A Gap Analysis is the distance between where you are right now and where you want to be. Whether you want to move up the ladder, shift careers or just become better at what you do: it’s critical to understand where you are right now first. You can’t start if you don’t know what the starting line looks like. No matter what your focus is, there will be a bridge that you must build to reach your goals.
Do your research and get a very clear picture of what success looks like for your career growth plan. From the previous step, you have an idea of what that research might involve. I also recommend talking to experts in the positions you wish to achieve. Connecting with a mentor will be a tremendous push in the right direction.
Most people just jump right into doing random things or they get stuck in analysis paralysis. Neither one will help you much. In fact, you can’t even create a plan until you have built the framework first. Develop an outline that covers the critical milestones you need to cover between where you are now and where you want to be in your career.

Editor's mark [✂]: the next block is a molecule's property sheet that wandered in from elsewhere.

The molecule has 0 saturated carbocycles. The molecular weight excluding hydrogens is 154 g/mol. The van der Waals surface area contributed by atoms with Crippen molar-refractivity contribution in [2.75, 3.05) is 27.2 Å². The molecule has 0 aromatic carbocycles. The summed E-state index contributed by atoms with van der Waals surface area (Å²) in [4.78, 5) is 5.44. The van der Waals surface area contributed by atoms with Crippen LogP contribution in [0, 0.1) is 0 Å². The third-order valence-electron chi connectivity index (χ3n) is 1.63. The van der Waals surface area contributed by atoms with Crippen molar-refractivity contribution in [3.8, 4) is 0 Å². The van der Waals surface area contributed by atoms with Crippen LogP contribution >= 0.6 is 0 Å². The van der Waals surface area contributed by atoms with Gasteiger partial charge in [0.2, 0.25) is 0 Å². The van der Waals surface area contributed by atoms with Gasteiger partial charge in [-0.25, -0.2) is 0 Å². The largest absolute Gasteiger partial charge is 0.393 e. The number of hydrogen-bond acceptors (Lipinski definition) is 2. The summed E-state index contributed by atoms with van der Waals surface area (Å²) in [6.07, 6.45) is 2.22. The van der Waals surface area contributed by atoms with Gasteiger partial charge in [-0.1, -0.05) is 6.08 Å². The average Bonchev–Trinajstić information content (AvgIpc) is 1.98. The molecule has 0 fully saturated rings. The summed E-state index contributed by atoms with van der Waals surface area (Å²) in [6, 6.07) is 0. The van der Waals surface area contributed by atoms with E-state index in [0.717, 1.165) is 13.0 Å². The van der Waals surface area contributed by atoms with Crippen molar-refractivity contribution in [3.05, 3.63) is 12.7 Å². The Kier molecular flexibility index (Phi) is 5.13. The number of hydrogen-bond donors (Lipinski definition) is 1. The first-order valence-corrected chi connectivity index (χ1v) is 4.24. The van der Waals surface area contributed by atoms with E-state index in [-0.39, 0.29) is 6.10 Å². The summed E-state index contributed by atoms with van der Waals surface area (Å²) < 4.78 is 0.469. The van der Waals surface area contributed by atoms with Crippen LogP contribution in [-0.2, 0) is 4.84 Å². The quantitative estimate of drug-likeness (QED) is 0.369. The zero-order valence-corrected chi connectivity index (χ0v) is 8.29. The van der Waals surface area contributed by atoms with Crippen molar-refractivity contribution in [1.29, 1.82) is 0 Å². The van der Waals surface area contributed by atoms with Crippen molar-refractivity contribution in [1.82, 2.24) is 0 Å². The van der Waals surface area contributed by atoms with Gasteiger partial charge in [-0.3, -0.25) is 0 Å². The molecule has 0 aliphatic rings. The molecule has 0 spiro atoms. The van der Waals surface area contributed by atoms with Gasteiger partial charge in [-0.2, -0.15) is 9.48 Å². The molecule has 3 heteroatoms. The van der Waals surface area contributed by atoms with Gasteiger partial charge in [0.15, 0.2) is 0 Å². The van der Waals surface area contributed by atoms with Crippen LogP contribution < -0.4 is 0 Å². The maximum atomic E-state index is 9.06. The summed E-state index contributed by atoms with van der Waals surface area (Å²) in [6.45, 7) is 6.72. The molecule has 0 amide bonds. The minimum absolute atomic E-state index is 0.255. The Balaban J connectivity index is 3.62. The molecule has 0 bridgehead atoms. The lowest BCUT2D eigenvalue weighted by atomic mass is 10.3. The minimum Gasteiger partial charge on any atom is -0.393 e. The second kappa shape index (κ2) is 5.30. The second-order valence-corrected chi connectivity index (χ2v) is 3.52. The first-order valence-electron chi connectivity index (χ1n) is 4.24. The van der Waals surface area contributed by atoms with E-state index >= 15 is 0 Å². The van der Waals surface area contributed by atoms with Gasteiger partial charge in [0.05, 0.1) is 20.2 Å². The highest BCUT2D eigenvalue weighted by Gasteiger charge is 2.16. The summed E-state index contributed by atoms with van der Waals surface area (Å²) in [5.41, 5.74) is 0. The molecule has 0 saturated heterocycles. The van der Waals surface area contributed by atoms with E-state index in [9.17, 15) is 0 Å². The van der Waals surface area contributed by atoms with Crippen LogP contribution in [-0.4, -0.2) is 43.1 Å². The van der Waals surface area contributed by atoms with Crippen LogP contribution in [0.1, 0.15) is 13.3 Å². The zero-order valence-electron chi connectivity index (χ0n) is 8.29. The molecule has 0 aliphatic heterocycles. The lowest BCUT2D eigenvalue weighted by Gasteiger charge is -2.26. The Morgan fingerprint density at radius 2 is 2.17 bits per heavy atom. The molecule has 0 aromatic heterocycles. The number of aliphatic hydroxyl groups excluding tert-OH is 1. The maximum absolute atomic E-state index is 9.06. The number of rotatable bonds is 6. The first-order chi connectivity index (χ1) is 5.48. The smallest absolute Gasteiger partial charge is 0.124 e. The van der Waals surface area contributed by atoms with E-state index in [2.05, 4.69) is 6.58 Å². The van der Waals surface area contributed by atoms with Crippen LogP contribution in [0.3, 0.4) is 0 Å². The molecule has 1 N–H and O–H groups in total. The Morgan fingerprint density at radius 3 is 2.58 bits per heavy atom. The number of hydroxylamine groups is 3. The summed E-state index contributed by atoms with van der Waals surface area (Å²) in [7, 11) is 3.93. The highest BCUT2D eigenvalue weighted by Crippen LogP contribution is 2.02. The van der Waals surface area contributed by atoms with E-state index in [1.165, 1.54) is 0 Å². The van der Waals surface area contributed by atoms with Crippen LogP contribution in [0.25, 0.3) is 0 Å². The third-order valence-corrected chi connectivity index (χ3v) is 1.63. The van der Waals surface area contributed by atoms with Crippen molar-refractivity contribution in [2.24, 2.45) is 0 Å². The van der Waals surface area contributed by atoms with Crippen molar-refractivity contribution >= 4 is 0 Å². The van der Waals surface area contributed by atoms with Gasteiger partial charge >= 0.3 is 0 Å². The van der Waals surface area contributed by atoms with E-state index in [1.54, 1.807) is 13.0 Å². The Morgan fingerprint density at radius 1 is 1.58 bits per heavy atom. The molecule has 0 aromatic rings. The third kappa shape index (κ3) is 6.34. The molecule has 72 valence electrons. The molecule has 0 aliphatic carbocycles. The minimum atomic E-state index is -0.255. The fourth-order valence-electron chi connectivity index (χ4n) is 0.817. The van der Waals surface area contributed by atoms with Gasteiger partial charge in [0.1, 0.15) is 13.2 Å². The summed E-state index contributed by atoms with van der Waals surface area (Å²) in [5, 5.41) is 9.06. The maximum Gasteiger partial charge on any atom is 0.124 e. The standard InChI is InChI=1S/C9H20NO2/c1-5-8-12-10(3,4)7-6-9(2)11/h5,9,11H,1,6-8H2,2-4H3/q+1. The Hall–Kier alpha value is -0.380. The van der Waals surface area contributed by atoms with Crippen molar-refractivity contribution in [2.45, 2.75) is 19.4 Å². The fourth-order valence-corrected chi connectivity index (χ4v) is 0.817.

Once you have your outline, arrange the milestones in chronological order. In other words, what you do need to achieve first before you can successfully reach the next step on your career growth plan? Now, you can actually build an action plan for each milestone towards your goal. For example: if you need to become certified in a new skill/ability – achieving that certification is a milestone. Your action plan is what you DO to accomplish that milestone. Such as: “Take online course”.
Planning Tip: Be specific with your action plan for each milestone. Instead of generic statements, include the who, what, when, where and how.
The biggest challenge I see my clients face is prioritizing their actions. The path to success is filled with trade-offs. If you want to devote a portion of your time to your career goals, you have to set aside the time and stick with it. Some things will have to give. It will take dedication to your plan to achieve success. It’s easy to say, but let investigate what prioritizing really looks like.